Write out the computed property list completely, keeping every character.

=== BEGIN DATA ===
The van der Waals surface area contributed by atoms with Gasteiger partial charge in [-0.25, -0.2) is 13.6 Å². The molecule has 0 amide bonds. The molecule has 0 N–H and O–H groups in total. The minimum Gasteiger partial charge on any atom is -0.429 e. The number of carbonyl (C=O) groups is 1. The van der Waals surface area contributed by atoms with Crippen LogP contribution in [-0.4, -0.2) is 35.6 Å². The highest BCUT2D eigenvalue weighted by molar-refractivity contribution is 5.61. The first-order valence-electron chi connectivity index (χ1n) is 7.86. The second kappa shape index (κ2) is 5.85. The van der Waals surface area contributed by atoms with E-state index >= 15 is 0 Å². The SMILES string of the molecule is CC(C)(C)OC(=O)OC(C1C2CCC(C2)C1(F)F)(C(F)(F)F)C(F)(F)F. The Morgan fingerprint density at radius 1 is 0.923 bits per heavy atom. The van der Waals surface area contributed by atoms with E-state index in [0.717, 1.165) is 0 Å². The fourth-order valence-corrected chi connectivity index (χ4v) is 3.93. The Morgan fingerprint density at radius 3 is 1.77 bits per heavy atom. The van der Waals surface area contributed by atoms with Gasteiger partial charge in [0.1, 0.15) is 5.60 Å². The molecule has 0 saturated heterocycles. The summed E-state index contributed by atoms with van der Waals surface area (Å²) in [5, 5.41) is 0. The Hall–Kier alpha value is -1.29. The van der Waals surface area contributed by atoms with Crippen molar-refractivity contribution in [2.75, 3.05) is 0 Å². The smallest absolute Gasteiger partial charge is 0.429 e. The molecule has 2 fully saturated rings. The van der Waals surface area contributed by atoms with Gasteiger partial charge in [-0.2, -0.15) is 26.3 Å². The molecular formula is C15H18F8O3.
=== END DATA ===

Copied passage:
The van der Waals surface area contributed by atoms with Gasteiger partial charge in [-0.25, -0.2) is 13.6 Å². The molecule has 0 amide bonds. The molecule has 0 N–H and O–H groups in total. The minimum Gasteiger partial charge on any atom is -0.429 e. The number of carbonyl (C=O) groups is 1. The van der Waals surface area contributed by atoms with Crippen LogP contribution in [-0.4, -0.2) is 35.6 Å². The highest BCUT2D eigenvalue weighted by molar-refractivity contribution is 5.61. The first-order valence-electron chi connectivity index (χ1n) is 7.86. The second kappa shape index (κ2) is 5.85. The van der Waals surface area contributed by atoms with E-state index >= 15 is 0 Å². The SMILES string of the molecule is CC(C)(C)OC(=O)OC(C1C2CCC(C2)C1(F)F)(C(F)(F)F)C(F)(F)F. The Morgan fingerprint density at radius 1 is 0.923 bits per heavy atom. The van der Waals surface area contributed by atoms with E-state index in [0.717, 1.165) is 0 Å². The fourth-order valence-corrected chi connectivity index (χ4v) is 3.93. The Morgan fingerprint density at radius 3 is 1.77 bits per heavy atom. The van der Waals surface area contributed by atoms with Gasteiger partial charge in [0.1, 0.15) is 5.60 Å². The molecule has 0 saturated heterocycles. The summed E-state index contributed by atoms with van der Waals surface area (Å²) in [5, 5.41) is 0. The Hall–Kier alpha value is -1.29. The van der Waals surface area contributed by atoms with Crippen molar-refractivity contribution in [2.75, 3.05) is 0 Å². The smallest absolute Gasteiger partial charge is 0.429 e. The molecule has 2 fully saturated rings. The van der Waals surface area contributed by atoms with Gasteiger partial charge in [-0.2, -0.15) is 26.3 Å². The molecular formula is C15H18F8O3.